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# Should You Be Tempted To Sell EnerSys (NYSE:ENS) Because Of Its P/E Ratio?

This article is written for those who want to get better at using price to earnings ratios (P/E ratios). We'll apply a basic P/E ratio analysis to EnerSys's (NYSE:ENS), to help you decide if the stock is worth further research. EnerSys has a price to earnings ratio of 18.06, based on the last twelve months. That is equivalent to an earnings yield of about 5.5%.

### How Do You Calculate A P/E Ratio?

The formula for price to earnings is:

Price to Earnings Ratio = Price per Share Ã· Earnings per Share (EPS)

Or for EnerSys:

P/E of 18.06 = \$68.35 Ã· \$3.79 (Based on the trailing twelve months to March 2019.)

### Is A High Price-to-Earnings Ratio Good?

A higher P/E ratio means that investors are paying a higher price for each \$1 of company earnings. All else being equal, it's better to pay a low price -- but as Warren Buffett said, 'It's far better to buy a wonderful company at a fair price than a fair company at a wonderful price.'

### Does EnerSys Have A Relatively High Or Low P/E For Its Industry?

One good way to get a quick read on what market participants expect of a company is to look at its P/E ratio. As you can see below EnerSys has a P/E ratio that is fairly close for the average for the electrical industry, which is 18.1.

That indicates that the market expects EnerSys will perform roughly in line with other companies in its industry. If the company has better than average prospects, then the market might be underestimating it. Checking factors such as director buying and selling. could help you form your own view on if that will happen.

### How Growth Rates Impact P/E Ratios

Generally speaking the rate of earnings growth has a profound impact on a company's P/E multiple. Earnings growth means that in the future the 'E' will be higher. Therefore, even if you pay a high multiple of earnings now, that multiple will become lower in the future. Then, a lower P/E should attract more buyers, pushing the share price up.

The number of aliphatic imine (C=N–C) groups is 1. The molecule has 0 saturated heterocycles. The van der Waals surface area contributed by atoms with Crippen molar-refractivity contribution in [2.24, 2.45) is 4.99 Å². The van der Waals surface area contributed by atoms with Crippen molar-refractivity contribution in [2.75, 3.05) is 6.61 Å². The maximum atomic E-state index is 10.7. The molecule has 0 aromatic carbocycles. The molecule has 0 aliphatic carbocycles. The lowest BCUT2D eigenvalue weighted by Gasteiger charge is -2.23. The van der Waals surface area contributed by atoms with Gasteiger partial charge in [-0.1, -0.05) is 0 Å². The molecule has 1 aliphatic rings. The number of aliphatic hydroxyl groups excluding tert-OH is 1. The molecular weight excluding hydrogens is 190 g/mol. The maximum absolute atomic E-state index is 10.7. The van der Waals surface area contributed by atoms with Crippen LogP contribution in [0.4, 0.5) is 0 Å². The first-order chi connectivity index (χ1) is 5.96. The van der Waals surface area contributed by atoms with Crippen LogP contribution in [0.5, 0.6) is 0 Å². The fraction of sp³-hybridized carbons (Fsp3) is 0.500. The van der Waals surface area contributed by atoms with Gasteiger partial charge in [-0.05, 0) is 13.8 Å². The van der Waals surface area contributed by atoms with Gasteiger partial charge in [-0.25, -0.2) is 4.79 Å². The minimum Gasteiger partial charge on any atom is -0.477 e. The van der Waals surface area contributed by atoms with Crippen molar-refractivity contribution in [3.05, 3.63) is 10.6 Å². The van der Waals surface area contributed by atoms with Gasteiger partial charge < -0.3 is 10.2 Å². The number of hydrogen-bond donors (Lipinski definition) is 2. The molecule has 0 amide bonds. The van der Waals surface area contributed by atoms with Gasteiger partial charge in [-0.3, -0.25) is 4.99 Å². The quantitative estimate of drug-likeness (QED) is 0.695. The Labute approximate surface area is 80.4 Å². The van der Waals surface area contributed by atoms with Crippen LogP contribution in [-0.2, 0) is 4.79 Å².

EnerSys increased earnings per share by a whopping 35% last year. And it has bolstered its earnings per share by 3.6% per year over the last five years. So we'd generally expect it to have a relatively high P/E ratio.

### Don't Forget: The P/E Does Not Account For Debt or Bank Deposits

One drawback of using a P/E ratio is that it considers market capitalization, but not the balance sheet. Thus, the metric does not reflect cash or debt held by the company. Theoretically, a business can improve its earnings (and produce a lower P/E in the future) by investing in growth. That means taking on debt (or spending its cash).

Such spending might be good or bad, overall, but the key point here is that you need to look at debt to understand the P/E ratio in context.

### So What Does EnerSys's Balance Sheet Tell Us?

EnerSys has net debt equal to 25% of its market cap. While it's worth keeping this in mind, it isn't a worry.

### The Bottom Line On EnerSys's P/E Ratio

EnerSys's P/E is 18.1 which is about average (18.1) in the US market. Given it has reasonable debt levels, and grew earnings strongly last year, the P/E indicates the market has doubts this growth can be sustained. Since analysts are predicting growth will continue, one might expect to see a higher P/E so it may be worth looking closer.

Investors have an opportunity when market expectations about a stock are wrong. If it is underestimating a company, investors can make money by buying and holding the shares until the market corrects itself. So this free report on the analyst consensus forecasts could help you make a master move on this stock.

You might be able to find a better buy than EnerSys. If you want a selection of possible winners, check out this free list of interesting companies that trade on a P/E below 20 (but have proven they can grow earnings).

We aim to bring you long-term focused research analysis driven by fundamental data. Note that our analysis may not factor in the latest price-sensitive company announcements or qualitative material.

If you spot an error that warrants correction, please contact the editor at editorial-team@simplywallst.com. This article by Simply Wall St is general in nature. It does not constitute a recommendation to buy or sell any stock, and does not take account of your objectives, or your financial situation. Simply Wall St has no position in the stocks mentioned. Thank you for reading.